Four more families come forward over baby deaths at East Kent hospitals
Following on from our previous article that reported at least seven preventable baby deaths had occurred at East Kent hospitals, this number has now risen as more families have come forward.
The Healthcare Safety Investigation Branch – the NHS group that investigates patient safety concerns – is currently looking into 25 maternity care cases from hospitals in Margate and Ashford.
A further four families have now come forward, saying that their babies would still be alive had East Kent Hospitals NHS Trust provided better care.
Reid Andrew Shaw
Kirsty Stead called midwives the day before her due date after her son was moving excessively and she was in severe pain. She was told to take paracetamol and go to sleep. The following day she called the hospital to tell them that her son had now stopped moving. She was admitted into hospital but by 7pm Reid had died.
The hospital suggested that whoever took Kirsty’s call had failed at her medical notes. An investigation has begun to see if Reid would have survived had Kirsty been told to come into hospital the night she called.
At 35 weeks pregnant, Nicola Grimmett was told that her twins had a serious condition whereby they were not receiving equal amounts of the blood supply. There was a three day delay before she had a Caesarean section, and as a result one of the twins, Freddie, did not survive.
The trust has apologised, admitting that Freddie may not have died had the twins been delivered earlier.
Helen Gittos decided to have a home birth nearby to the QEQM Hospital in case of an emergency. After a slow labour, Helen went to hospital and waited for nearly an hour to see a consultant, despite being classed as a high-risk patient.
Helen’s daughter’s heart rate was significantly slowing, and so an emergency Caesarean was performed. Baby Harriet was born in a poor condition and died just eight days later.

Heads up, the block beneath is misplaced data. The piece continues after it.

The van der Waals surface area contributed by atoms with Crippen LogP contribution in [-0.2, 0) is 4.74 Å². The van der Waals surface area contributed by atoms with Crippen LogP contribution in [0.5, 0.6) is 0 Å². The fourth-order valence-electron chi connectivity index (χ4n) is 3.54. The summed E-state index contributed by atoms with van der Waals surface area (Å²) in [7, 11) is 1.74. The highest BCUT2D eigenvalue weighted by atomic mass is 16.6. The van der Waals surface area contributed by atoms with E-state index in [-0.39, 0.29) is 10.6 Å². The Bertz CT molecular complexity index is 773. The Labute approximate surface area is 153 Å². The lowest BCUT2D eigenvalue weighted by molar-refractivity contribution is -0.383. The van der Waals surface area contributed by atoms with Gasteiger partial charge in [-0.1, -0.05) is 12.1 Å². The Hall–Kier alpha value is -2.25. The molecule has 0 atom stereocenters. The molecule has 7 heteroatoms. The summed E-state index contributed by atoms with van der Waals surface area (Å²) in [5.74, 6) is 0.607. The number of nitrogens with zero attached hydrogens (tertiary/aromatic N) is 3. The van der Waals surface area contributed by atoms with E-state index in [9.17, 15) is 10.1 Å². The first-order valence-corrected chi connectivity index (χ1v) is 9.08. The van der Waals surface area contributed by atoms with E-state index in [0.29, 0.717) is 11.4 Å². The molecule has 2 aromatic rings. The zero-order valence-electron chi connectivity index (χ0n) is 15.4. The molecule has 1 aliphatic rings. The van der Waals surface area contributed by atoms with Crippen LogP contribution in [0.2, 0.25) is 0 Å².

The trust admitted that Helen should have received better care.
Katy King says that hospital staff did not believe that she was in labour at 28 weeks pregnant.
Her son, Fletcher, was breathing on his own after two days, however at nine days old he became severely ill. He was having daily seizures and medics thought he had an unidentified genetic condition.
Katy says staff failed to notice that her son had developed a fungal condition, and that if he had received the correct antibiotics he would have survived. Fletcher died at 13 days old.
The trust deny any wrongdoing in this situation, stating that there “was no evidence of any omissions in care.”
Amanda Cavanagh, a medical negligence specialist in the medical negligence team at Ashtons Legal, comments: “It is beyond belief that so many baby deaths have occurred and that more are continuing to come to light. The tragedy in all of this is that in the majority of these cases the deaths should have and could have been avoided. It is not enough to be sorry, urgent action needs to be taken to avoid these unnecessary deaths and to prevent more families from facing such unimaginable pain.”
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